CONTACT: STEPHEN PRADARELLI
100 Old Public Library
Iowa City IA 52242
(319) 384-0007; fax (319) 384-0024
Release: July 22, 1999
Teaching Human Rights in Schools' is theme of
International Day Nov. 2
IOWA CITY, Iowa -- "Teaching Human Rights in the Schools"
will be the theme of the Fourth Annual International Day at the University
of Iowa Nov. 2.
Paul Retish, director of the UI Office of International
Education, said there's growing recognition that human rights is as relevant
an issue in U.S. schools, businesses and homes as in developing countries.
"Look at the violence in schools, the treatment of
people of different races and religions -- they're all human rights issues,"
Retish said. "When you see what's on the Web that's produced by young kids
and graduates of our schools, the hate that's there, you begin to understand
the need for this kind of program."
Teachers are encouraged to register early for this
year's daylong program of discussions, activities and guest speakers. Featured
speakers for International Day '99 are expected to include four experts in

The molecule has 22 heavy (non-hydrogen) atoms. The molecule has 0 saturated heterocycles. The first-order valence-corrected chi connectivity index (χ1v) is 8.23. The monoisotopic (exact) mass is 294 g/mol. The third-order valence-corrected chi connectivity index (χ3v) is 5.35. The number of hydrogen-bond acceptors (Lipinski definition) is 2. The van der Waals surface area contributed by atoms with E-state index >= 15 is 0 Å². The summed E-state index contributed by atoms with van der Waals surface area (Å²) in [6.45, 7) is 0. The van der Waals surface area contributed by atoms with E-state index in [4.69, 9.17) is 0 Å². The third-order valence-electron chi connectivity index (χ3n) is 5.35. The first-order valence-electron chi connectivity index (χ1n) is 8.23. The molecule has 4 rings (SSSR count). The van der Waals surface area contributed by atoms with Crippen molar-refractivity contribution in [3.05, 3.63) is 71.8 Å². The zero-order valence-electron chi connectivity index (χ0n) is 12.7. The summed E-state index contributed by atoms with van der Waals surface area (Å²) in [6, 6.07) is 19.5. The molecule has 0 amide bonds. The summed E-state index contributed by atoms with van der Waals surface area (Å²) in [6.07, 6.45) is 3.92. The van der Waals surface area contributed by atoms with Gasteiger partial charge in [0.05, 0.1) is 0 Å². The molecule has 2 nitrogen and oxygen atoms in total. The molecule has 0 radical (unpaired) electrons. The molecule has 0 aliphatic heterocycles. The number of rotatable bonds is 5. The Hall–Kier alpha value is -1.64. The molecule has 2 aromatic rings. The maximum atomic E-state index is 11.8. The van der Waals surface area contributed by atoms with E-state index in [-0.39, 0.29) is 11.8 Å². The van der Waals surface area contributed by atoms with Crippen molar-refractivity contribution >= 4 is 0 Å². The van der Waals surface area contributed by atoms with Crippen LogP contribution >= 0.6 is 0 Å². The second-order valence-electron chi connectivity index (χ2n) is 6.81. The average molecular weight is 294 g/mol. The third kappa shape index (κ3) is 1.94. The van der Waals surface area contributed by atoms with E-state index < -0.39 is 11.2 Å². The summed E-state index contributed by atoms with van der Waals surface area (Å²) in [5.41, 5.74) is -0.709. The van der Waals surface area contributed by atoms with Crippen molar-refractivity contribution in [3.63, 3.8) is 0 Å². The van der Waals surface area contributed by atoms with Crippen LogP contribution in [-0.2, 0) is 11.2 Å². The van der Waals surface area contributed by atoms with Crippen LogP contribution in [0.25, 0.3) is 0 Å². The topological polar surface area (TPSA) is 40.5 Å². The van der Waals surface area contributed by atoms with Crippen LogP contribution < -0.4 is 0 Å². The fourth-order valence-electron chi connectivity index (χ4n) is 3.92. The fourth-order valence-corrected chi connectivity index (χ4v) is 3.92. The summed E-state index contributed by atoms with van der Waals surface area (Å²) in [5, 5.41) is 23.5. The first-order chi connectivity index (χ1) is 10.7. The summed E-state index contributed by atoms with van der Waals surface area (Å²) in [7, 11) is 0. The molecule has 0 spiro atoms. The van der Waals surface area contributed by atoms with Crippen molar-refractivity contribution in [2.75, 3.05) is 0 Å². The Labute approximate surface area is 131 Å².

the areas of human rights. While plans are to allow as many as 200 to 300
participants this year, space is limited.
Last year, some 125 students and about 30 teachers
from middle and high schools attended the day-long offering, including a presentation
by Dith Pran, the celebrated Cambodian journalist whose harrowing escape from
his native country was portrayed in the movie "The Killing Fields." Another
60 to 70 people had to be turned away.
Participating schools select a team made up of one teacher
and four to five students to represent them at the conference, which is free
to attendees. The teams act as facilitators when they return to their schools,
helping to add international perspectives to their study of issues.
Each participant receives a T-shirt as a souvenir. Lunch
will be provided.
Because human rights is a universal issue, Retish
encourages schools to select teachers from a variety of specialties -- biology,
math, art and English, as well as social studies and counseling -- and students
from a variety of backgrounds and abilities.
"Don't just send your best students," he said. "We
want teams that represent all of the students in the schools."
The program is co-sponsored by the Office of International
Education in the UI College of Education and the UI Center for Russian, East
European and Eurasian Studies (CREES).
For more information or to register, call the Office
of International Education at (319) 335-6280.